Start with the obvious: The burning of 6 black churches in 5 southern states in the span of a week, coming as they have on the heels of the racially-motivated Charleston church massacre, is not just a "tragedy," but a huge problem. And the response of law enforcement -- particularly at the federal level, including the FBI -- has had its own problem: a lack of leadership.

Although two of the fires may have been caused by lightning and a tree limb falling on power lines, according to a CNN report, that would still leave four. Investigators haven't ruled out a link among the burnings, but had "no reason at this point to link them," CNN said it heard from a federal investigator, and no evidence that any of these were hate crimes.

For a moment, give investigators the benefit of the doubt. Trying to determine the cause of fires can be difficult. According to the FBI, a hate crime is a "criminal offense against a person or property motivated in whole or in part by an offender's bias against a race, religion, disability, ethnic origin or sexual orientation." In other words, if there isn't some specific evidence, like racial slurs or symbols left at the scene, law enforcement may not be able to treat a church burning as a hate crime. And the widespread actions could be a series of copycat actions and not necessarily part of some single conspiracy.

Those are the technicalities. But leadership has to move beyond technicalities. Both the FBI and Bureau of Alcohol, Tobacco, Firearms, and Explosives have failed terribly as citizens look for answers. The problem is not that they haven't yet found the perpetrators, as investigations take far more effort and time than we've come to expect from prime time police procedural dramas. But the two agencies have done a terrible job at leadership basics.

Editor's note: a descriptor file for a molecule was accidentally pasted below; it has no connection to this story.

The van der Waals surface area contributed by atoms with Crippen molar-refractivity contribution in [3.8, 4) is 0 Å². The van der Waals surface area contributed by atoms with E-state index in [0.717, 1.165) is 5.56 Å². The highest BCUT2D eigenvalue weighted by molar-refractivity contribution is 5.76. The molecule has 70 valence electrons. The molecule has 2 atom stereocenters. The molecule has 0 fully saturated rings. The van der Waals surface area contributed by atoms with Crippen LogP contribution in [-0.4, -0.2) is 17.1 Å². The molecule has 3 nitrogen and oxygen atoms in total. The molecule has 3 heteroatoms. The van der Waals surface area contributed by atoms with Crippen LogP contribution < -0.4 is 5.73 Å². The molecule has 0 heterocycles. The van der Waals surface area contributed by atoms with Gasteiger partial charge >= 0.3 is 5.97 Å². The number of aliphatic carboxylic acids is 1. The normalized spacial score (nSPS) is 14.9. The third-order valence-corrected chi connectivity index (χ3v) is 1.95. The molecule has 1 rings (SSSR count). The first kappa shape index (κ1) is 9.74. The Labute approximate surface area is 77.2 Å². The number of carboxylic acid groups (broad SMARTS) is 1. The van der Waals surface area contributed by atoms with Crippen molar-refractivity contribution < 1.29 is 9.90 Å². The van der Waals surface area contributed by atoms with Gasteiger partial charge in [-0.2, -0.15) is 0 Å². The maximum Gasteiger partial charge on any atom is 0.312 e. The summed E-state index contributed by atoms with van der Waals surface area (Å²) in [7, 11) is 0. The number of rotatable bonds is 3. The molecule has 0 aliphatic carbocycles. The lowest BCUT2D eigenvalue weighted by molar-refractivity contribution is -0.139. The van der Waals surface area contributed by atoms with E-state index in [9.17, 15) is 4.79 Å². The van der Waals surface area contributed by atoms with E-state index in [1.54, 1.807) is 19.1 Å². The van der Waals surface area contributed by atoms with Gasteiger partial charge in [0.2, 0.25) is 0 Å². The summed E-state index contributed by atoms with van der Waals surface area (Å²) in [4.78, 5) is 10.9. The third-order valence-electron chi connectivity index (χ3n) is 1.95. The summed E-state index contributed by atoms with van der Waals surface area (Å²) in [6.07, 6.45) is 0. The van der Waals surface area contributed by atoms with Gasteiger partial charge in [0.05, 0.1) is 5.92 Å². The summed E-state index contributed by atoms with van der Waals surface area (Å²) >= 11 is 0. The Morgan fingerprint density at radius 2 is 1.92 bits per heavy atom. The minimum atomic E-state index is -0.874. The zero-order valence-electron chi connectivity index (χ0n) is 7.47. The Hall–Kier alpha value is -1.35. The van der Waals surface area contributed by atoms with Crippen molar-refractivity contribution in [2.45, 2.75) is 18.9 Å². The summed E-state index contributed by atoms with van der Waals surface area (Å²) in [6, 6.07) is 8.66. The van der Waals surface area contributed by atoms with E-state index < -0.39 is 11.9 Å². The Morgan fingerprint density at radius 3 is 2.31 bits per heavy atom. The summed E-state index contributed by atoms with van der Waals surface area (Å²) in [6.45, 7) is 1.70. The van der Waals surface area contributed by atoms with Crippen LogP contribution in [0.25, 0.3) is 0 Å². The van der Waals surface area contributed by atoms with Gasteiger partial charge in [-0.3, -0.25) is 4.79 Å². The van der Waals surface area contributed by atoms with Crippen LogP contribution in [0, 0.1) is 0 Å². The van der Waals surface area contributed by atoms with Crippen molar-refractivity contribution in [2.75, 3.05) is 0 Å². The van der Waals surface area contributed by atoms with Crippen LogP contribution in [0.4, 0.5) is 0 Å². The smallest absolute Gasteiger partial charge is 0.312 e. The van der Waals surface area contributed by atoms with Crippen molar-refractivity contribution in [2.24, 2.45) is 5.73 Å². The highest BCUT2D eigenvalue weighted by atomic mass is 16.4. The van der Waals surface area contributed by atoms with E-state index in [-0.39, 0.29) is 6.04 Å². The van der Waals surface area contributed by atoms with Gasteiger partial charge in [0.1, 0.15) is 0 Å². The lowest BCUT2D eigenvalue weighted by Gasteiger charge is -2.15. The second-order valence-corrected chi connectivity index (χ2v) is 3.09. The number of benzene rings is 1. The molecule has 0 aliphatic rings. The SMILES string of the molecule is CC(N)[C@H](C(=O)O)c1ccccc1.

Leadership isn't being in charge

Both the FBI and ATF have been called in to help with the investigations, although the crimes are also local affairs. The question is not who is in charge. Anyone at any level of an undertaking can exhibit leadership by acting as a leader. You do your part, help others to do theirs, and keep your eye on the ultimate goal. Leadership is about being truly involved in the process and not defining your role by a job description. Both agencies have the resources to act more like leaders than they have chosen to do. Unfortunately, they are so focused on the specifics of the job that they seem to be forgetting that leadership is about relationships.

Relationships are the basis of leadership

We're living in a time when people of color, whether black, Native Americans, or Hispanic, still on the average face worse economic conditions than whites. The national economic recovery has moved far more slowly for them. They are far more likely to spend time in prison or be killed by police. There is a reasonable climate of distrust and suspicion. The FBI and ATF, as parts of the government, should cultivate good relationships with all law-abiding citizens. Part of a relationship is hearing and understanding the concerns of the other party and at least acknowledging them. To say there is no evidence of hate crimes without underscoring what that would technically mean and recognizing that the events could still be racially motivated is to appear as though the agencies don't take the concerns seriously. That drives additional mistrust and makes it impossible to lead. Perhaps the agencies are making that point with black civic leaders, but what good would that alone be when most people aren't privy to such discussions?

Leadership requires strong communications

That brings the other major flaw. Communications on the part of the FBI and ATF are atrocious. Go to the home page on the FBI's website, for example, and you'll see no mention of ongoing investigations. Of course there are limits to what investigators can and should say, but to have no mention is to effectively say, "We're not that concerned." It's even worse. Use Google to look for the words churches and burnings or arson during the last year on the FBI's site and you don't even get a statement or press release. The ATF is no better with apparently no mentions available on its site.

Again, both the AFT and FBI are likely working hard to uncover what has happened. But if they don't obviously appear to care, they can't lead and be effective.